Erin Carraher is using no fewer than five digital platforms to teach her architecture studio class in the age of Coronavirus (COVID-19).
Like all University of Utah professors and instructors, Carraher had to try to replicate all the intensive hands-on analysis and interaction her course requires onto the web when the university shifted classes online March 18 to slow the spread of the virus. Faculty and students had just a few days at the end of spring break to prepare for a fundamental change in the traditional in-person lecture format of college education.
And necessity has led to invention. Some professors are hosting Facebook Live question-and-answer sessions with their students. Others are recording and posting their lectures on YouTube. Zoom and Skype for Business video chats are ubiquitous.
But Carraher, an associate professor in the School of Architecture+Planning, has taken digital teaching four steps further, using multiple apps and online platforms:
- Slack for informal communications
- Zoom to meet every Monday, Wednesday and Friday, during regular studio hours
- Canvas to post a master semester schedule and suggested drawings
- Zoom “breakout rooms” for one-on-one consultations
- Google documents with class meeting times and group discussion schedules
“We’re trying to be very sensitive to the varying access and bandwidth of each student, while also supporting those who do have the time and interest to keep up the great momentum they have built this semester,” Carraher says.
For students, the disruptions in the 2019-2020 school year have been layered, one on top of the other—first the end of in-person discussions with other students and their professors, then the library and most campus buildings closing, and finally changing plans for Commencement. Still, they’re trying to rally.
David Eccles School of Business student Taylor VanderToolen says he prefers in-person learning on campus. For the most part, his professors’ Zoom webinars have worked well, with a few minor losses of internet connectivity. The silver lining, the freshman from Holladay says, is being able to sleep in.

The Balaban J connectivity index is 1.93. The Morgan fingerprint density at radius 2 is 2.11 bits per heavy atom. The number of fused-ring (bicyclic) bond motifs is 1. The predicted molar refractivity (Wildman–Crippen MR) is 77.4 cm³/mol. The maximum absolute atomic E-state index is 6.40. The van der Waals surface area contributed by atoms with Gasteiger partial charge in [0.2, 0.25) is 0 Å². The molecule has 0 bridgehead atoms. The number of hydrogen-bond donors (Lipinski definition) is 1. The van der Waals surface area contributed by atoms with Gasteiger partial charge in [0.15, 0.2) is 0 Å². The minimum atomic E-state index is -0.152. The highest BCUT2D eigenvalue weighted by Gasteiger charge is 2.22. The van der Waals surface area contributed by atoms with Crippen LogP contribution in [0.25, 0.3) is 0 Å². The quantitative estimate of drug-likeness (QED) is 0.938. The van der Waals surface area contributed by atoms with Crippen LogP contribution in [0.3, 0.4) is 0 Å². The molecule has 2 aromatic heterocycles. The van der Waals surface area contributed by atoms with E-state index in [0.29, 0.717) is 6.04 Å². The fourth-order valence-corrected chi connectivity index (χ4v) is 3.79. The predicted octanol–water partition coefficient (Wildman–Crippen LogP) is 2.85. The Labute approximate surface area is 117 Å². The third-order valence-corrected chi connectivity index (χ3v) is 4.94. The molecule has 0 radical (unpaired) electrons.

“Changing to online-only has been difficult,” VanderToolen says. “But I think that we can all learn a lot from this experience, and I will leave this quarantine much more grateful for social activities, events, and in-person contact.”
Senior Vice President for Academic Affairs Dan Reed is proud that the campus community has pivoted so quickly during this period of inconvenience and uncertainty and has unleashed it spirit of innovation with technology-aided education ideas and approaches. The COVID-19 crisis already has led the state’s flagship research university to become more nimble and innovative, Reed says.
“The alacrity with which we were able to launch online-only education in so many intellectual domains shows there are creative ideas being developed and tested during this crisis,” he adds. “We will draw the best insights and approaches to shape future efficiency, research and scholarship.”
In the meantime, Scott Ward, a College of Health professor of physical therapy and athletic training, will continue talking to his students on Facebook.
“We miss, more than we might have thought, being able to choose between actual and virtual connections,” he says. “We crave our associations with people. Although I have always preferred actual face-to-face connections, I have discovered the power of the virtual opportunities we now are using to teach, reassure and unite in this uneasy time.”
Instructors Martha Howe and Abigail Ririe will be posting videos of their pilates and barre tone sessions on YouTube for Exercise and Sport Science Fitness students.
And Carraher is working to master Explain Everything, an app which allows professors and students to make simultaneous notes on the same virtual whiteboard or drawing.
“While not every student can attend class every day, they have all indicated that it’s nice to have the virtual company,” she says. “Everything isn’t working perfectly yet, but I do think we’re managing to maintain some small sense of normalcy during these strange times.”